Knowledge of Angels, Paperback
4 out of 5 (4 ratings)


It is, perhaps, the fifteenth century and the ordered tranquillity of a Mediterranean island is about to be shattered by the appearance of two outsiders: one, a castaway, plucked from the sea by fishermen, whose beliefs represent a challenge to the established order; the other, a child abandoned by her mother and suckled by wolves, who knows nothing of the precarious relationship between Church and State but whose innocence will become the subject of a dangerous experiment.

But the arrival of the Inquisition on the island creates a darker, more threatening force which will transform what has been a philosophical game of chess into a matter of life and death...




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Showing 1 - 4 of 4 reviews.

Review by

A novel of ideas - debates between an agnostic and some dedicated christians - a philospher following Aquinas, and the devil incarnate in an inquisitor. And the feral child - who hadn't known god - and the reluctant nun. And some free love, and the utopian country of the agnostic, where engineers and artists are princes, and everyone believes as they wish...

Review by

Knowledge of Angels takes place on a remote island mostly full of monastics. Their lives get interrupted with two events which run in parallel plots: a man tossed overboard his ship is found upon the shore and shocks monks with his steadfast claim of atheism, and a wolf-child is discovered and taken in by nuns.Both disruptions challenge the faith of the monastics, as the two stories approach from opposite directions whether faith in God is either real or innate. Can a child raised by wolves and kept from the idea of God fathom anything about religion on her own? And how does a man who recognizes no need for God in his life, and instead finds strength in natural beauty and his own humanity, live a fulfilled life by religious standards?The dialogue between the monks and the atheist works thoroughly through classic proofs of God: Anselm, Aquinas, Descartes. Yet all of them fall short, not just because of the atheist's skepticism and questions but because faith ultimately comes from a place of emotion rather than reason. Yet reason seems to be the best criterion by which we separate human from other animals - so either the wolf-girl must affirm independent faith in the existence of the divine, or religion comes off looking no better than a human-made rather than divine institution.However, the book never especially makes a point one way or the other, nor does it even challenge the reader's stability in his or her own belief. The story is plodding and inconclusive, the theology has been done, and I was left uncertain what the author meant for her audience to get out of the book at the end.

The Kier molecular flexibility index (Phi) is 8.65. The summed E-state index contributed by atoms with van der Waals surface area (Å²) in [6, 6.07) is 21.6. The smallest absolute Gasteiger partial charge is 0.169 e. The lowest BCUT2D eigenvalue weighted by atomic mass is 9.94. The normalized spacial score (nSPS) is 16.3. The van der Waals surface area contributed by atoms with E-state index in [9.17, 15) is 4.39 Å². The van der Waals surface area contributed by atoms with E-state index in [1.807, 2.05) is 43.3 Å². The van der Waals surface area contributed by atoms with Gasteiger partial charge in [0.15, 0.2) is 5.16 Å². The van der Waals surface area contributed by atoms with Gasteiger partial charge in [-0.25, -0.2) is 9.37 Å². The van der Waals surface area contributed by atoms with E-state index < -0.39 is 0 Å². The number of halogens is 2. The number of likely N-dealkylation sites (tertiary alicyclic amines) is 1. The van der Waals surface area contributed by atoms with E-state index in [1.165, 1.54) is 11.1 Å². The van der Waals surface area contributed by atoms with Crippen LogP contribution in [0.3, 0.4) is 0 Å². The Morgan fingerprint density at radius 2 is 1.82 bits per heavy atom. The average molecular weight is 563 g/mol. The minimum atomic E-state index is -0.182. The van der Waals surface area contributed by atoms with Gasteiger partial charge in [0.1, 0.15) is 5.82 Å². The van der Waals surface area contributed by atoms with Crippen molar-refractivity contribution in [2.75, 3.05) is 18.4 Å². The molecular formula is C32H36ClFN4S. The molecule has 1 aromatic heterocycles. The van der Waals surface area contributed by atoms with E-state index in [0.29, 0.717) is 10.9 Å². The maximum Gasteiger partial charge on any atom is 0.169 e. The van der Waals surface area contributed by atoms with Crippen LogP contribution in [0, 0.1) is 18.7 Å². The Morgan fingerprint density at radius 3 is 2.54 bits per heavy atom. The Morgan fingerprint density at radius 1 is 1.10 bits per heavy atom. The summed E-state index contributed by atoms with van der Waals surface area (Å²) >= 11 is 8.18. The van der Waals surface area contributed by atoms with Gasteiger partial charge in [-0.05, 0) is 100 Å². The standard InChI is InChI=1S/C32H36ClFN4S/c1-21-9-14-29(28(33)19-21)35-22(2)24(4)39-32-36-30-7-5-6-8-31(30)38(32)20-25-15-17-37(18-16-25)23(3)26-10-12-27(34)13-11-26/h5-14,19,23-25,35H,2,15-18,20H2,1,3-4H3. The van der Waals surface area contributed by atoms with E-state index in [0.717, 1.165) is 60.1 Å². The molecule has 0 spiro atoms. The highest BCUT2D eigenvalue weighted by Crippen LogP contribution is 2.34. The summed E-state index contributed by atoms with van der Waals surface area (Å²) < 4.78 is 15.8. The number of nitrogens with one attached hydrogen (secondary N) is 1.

Review by

Ursula Le Guin reportedly described this book as "beautiful and disturbing", and I can go with that. I didn't expect to like this; Jill Paton Walsh has left me cold on several previous occasions. But slowly, slowly, I was drawn in by the (alternate?) world presented. The proofs of God's existence parts were tiresome to me, since I've done Religious Studies to A Level and the first year of a philosophy degree, but the story formed around the idea of proving the existence of God is beautiful.<br/><br/>There's a sort of distance from the characters -- I'm not sure I liked any of them, that is -- but somehow I became deeply involved in the story anyway, and I think I'd even say I <I>loved</I> the characters despite not liking them. And oh, I was so sure everything would turn out alright, I wanted that ending so badly.<br/><br/>I may well read other historical novels by Jill Paton Walsh: this, I think, is something she's better at than thinly veiled mimicry of Dorothy L. Sayers.

Review by

It's funny how sometimes you end up reading two books back to back that turn out to be about the same thing, and in my case that 'thing' is the dramatic shift from Medieval to Renaissance Europe. 'Knowledge of Angels' isn't technically a historical novel -- it's set on an island 'somewhat like Mallorca, but not Mallorca, at a time somewhat like 1450, but not 1450'. I have to say this note at the beginning won me over almost immediately, and gives the whole novel the air of a fable. The island in question, that isn't Mallorca, is a richly imagined medieval Mediterranean society, with olive groves and wine, and fishermen sleeping in the sun, and whitewashed churches, and simple peasant folk. Everything is disrupted by two, perhaps three, outsiders, firstly, a castaway called Palinor who comes from a more enlightened society where one may believe what they like, and who personally declares himself an atheist, and secondly an orphan girl, Amara, raised by wolves. And the Inquisition -- once that turns up from Rome you know you're in trouble! The best parts of this book are the philosophical debates at the centre between Palinor and the island's most eminent religious teacher Beneditx, and between them, as Palinor, an engineer, slowly fixes fountains and machinery to make life easier for the working peasants. I found Amara's story a little harder to fix on to but I enjoyed her among the nuns -- a proper cat among the pigeons! This is a novel of ideas rather than characters or setting and yet both shine, I can tell they'll stay with me for a long while.This is the second of my Santathing presents this year, and I'm so grateful, I'm really glad I've read this book.

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